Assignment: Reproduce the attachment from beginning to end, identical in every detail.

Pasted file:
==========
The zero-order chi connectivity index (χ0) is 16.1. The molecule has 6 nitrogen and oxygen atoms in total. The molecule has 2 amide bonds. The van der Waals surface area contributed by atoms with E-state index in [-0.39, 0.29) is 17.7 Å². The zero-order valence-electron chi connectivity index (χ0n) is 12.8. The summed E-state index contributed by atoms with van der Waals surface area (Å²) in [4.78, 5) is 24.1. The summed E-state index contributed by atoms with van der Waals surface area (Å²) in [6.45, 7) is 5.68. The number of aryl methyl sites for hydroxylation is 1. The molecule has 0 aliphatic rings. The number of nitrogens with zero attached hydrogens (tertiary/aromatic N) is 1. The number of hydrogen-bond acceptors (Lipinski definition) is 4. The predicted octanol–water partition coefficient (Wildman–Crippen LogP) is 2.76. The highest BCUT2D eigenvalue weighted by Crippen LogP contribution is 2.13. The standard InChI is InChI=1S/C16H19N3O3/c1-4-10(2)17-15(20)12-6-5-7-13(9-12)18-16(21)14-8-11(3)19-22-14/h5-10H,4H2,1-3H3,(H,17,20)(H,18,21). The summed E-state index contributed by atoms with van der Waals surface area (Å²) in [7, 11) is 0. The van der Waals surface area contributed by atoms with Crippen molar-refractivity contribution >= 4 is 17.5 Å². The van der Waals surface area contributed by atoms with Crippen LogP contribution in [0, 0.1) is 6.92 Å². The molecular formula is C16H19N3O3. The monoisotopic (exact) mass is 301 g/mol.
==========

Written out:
The zero-order chi connectivity index (χ0) is 16.1. The molecule has 6 nitrogen and oxygen atoms in total. The molecule has 2 amide bonds. The van der Waals surface area contributed by atoms with E-state index in [-0.39, 0.29) is 17.7 Å². The zero-order valence-electron chi connectivity index (χ0n) is 12.8. The summed E-state index contributed by atoms with van der Waals surface area (Å²) in [4.78, 5) is 24.1. The summed E-state index contributed by atoms with van der Waals surface area (Å²) in [6.45, 7) is 5.68. The number of aryl methyl sites for hydroxylation is 1. The molecule has 0 aliphatic rings. The number of nitrogens with zero attached hydrogens (tertiary/aromatic N) is 1. The number of hydrogen-bond acceptors (Lipinski definition) is 4. The predicted octanol–water partition coefficient (Wildman–Crippen LogP) is 2.76. The highest BCUT2D eigenvalue weighted by Crippen LogP contribution is 2.13. The standard InChI is InChI=1S/C16H19N3O3/c1-4-10(2)17-15(20)12-6-5-7-13(9-12)18-16(21)14-8-11(3)19-22-14/h5-10H,4H2,1-3H3,(H,17,20)(H,18,21). The summed E-state index contributed by atoms with van der Waals surface area (Å²) in [7, 11) is 0. The van der Waals surface area contributed by atoms with Crippen molar-refractivity contribution >= 4 is 17.5 Å². The van der Waals surface area contributed by atoms with Crippen LogP contribution in [0, 0.1) is 6.92 Å². The molecular formula is C16H19N3O3. The monoisotopic (exact) mass is 301 g/mol.